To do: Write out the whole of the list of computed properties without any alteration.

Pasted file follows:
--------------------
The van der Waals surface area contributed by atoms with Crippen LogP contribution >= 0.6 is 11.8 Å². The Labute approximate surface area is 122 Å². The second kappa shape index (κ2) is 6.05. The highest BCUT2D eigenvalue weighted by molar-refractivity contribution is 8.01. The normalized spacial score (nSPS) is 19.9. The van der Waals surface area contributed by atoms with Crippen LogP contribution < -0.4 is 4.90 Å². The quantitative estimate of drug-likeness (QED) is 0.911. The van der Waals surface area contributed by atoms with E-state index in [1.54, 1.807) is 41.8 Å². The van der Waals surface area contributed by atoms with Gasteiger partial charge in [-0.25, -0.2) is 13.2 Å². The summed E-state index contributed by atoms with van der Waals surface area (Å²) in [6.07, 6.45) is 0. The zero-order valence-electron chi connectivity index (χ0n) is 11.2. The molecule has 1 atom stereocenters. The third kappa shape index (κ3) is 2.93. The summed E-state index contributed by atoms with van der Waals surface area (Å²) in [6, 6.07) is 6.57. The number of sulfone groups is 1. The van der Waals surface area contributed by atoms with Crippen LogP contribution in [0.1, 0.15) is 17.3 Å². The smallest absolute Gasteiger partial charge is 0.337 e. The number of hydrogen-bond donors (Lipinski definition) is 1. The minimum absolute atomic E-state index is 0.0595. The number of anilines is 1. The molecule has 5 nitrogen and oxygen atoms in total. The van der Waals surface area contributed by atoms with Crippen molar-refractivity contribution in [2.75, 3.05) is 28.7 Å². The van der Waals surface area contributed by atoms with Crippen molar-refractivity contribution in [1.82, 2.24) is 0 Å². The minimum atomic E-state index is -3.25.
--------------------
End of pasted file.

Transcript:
The van der Waals surface area contributed by atoms with Crippen LogP contribution >= 0.6 is 11.8 Å². The Labute approximate surface area is 122 Å². The second kappa shape index (κ2) is 6.05. The highest BCUT2D eigenvalue weighted by molar-refractivity contribution is 8.01. The normalized spacial score (nSPS) is 19.9. The van der Waals surface area contributed by atoms with Crippen LogP contribution < -0.4 is 4.90 Å². The quantitative estimate of drug-likeness (QED) is 0.911. The van der Waals surface area contributed by atoms with E-state index in [1.54, 1.807) is 41.8 Å². The van der Waals surface area contributed by atoms with Gasteiger partial charge in [-0.25, -0.2) is 13.2 Å². The summed E-state index contributed by atoms with van der Waals surface area (Å²) in [6.07, 6.45) is 0. The zero-order valence-electron chi connectivity index (χ0n) is 11.2. The molecule has 1 atom stereocenters. The third kappa shape index (κ3) is 2.93. The summed E-state index contributed by atoms with van der Waals surface area (Å²) in [6, 6.07) is 6.57. The number of sulfone groups is 1. The van der Waals surface area contributed by atoms with Crippen LogP contribution in [0.1, 0.15) is 17.3 Å². The smallest absolute Gasteiger partial charge is 0.337 e. The number of hydrogen-bond donors (Lipinski definition) is 1. The minimum absolute atomic E-state index is 0.0595. The number of anilines is 1. The molecule has 5 nitrogen and oxygen atoms in total. The van der Waals surface area contributed by atoms with Crippen molar-refractivity contribution in [2.75, 3.05) is 28.7 Å². The van der Waals surface area contributed by atoms with Crippen molar-refractivity contribution in [1.82, 2.24) is 0 Å². The minimum atomic E-state index is -3.25.